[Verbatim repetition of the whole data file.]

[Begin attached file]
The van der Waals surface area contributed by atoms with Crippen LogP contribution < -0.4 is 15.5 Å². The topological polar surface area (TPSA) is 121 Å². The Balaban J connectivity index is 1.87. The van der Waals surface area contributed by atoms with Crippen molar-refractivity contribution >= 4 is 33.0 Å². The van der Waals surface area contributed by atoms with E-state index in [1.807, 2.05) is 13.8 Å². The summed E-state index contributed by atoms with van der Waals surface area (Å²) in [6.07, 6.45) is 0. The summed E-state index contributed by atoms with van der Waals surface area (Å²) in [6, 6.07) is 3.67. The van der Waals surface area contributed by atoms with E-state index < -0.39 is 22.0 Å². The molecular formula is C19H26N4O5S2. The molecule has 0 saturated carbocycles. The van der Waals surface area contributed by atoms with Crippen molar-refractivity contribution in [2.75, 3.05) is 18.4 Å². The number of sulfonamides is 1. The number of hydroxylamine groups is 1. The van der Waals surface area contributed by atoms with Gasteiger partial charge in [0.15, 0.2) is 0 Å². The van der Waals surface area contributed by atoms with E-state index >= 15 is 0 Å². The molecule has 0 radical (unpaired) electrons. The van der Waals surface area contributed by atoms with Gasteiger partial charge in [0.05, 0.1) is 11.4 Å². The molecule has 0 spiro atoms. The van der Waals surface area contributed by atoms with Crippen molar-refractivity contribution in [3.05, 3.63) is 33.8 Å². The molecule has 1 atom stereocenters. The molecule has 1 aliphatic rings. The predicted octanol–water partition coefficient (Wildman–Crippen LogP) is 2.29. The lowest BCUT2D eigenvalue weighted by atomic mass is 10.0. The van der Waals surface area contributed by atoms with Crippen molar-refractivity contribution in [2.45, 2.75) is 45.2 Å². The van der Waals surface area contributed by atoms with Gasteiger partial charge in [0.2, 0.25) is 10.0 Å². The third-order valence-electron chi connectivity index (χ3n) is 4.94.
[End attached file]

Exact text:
The van der Waals surface area contributed by atoms with Crippen LogP contribution < -0.4 is 15.5 Å². The topological polar surface area (TPSA) is 121 Å². The Balaban J connectivity index is 1.87. The van der Waals surface area contributed by atoms with Crippen molar-refractivity contribution >= 4 is 33.0 Å². The van der Waals surface area contributed by atoms with E-state index in [1.807, 2.05) is 13.8 Å². The summed E-state index contributed by atoms with van der Waals surface area (Å²) in [6.07, 6.45) is 0. The summed E-state index contributed by atoms with van der Waals surface area (Å²) in [6, 6.07) is 3.67. The van der Waals surface area contributed by atoms with E-state index < -0.39 is 22.0 Å². The molecular formula is C19H26N4O5S2. The molecule has 0 saturated carbocycles. The van der Waals surface area contributed by atoms with Crippen molar-refractivity contribution in [2.75, 3.05) is 18.4 Å². The number of sulfonamides is 1. The number of hydroxylamine groups is 1. The van der Waals surface area contributed by atoms with Gasteiger partial charge in [0.15, 0.2) is 0 Å². The van der Waals surface area contributed by atoms with E-state index >= 15 is 0 Å². The molecule has 0 radical (unpaired) electrons. The van der Waals surface area contributed by atoms with Gasteiger partial charge in [0.05, 0.1) is 11.4 Å². The molecule has 0 spiro atoms. The van der Waals surface area contributed by atoms with Crippen molar-refractivity contribution in [3.05, 3.63) is 33.8 Å². The molecule has 1 atom stereocenters. The molecule has 1 aliphatic rings. The predicted octanol–water partition coefficient (Wildman–Crippen LogP) is 2.29. The lowest BCUT2D eigenvalue weighted by atomic mass is 10.0. The van der Waals surface area contributed by atoms with Crippen molar-refractivity contribution in [2.45, 2.75) is 45.2 Å². The van der Waals surface area contributed by atoms with Gasteiger partial charge in [0.2, 0.25) is 10.0 Å². The third-order valence-electron chi connectivity index (χ3n) is 4.94.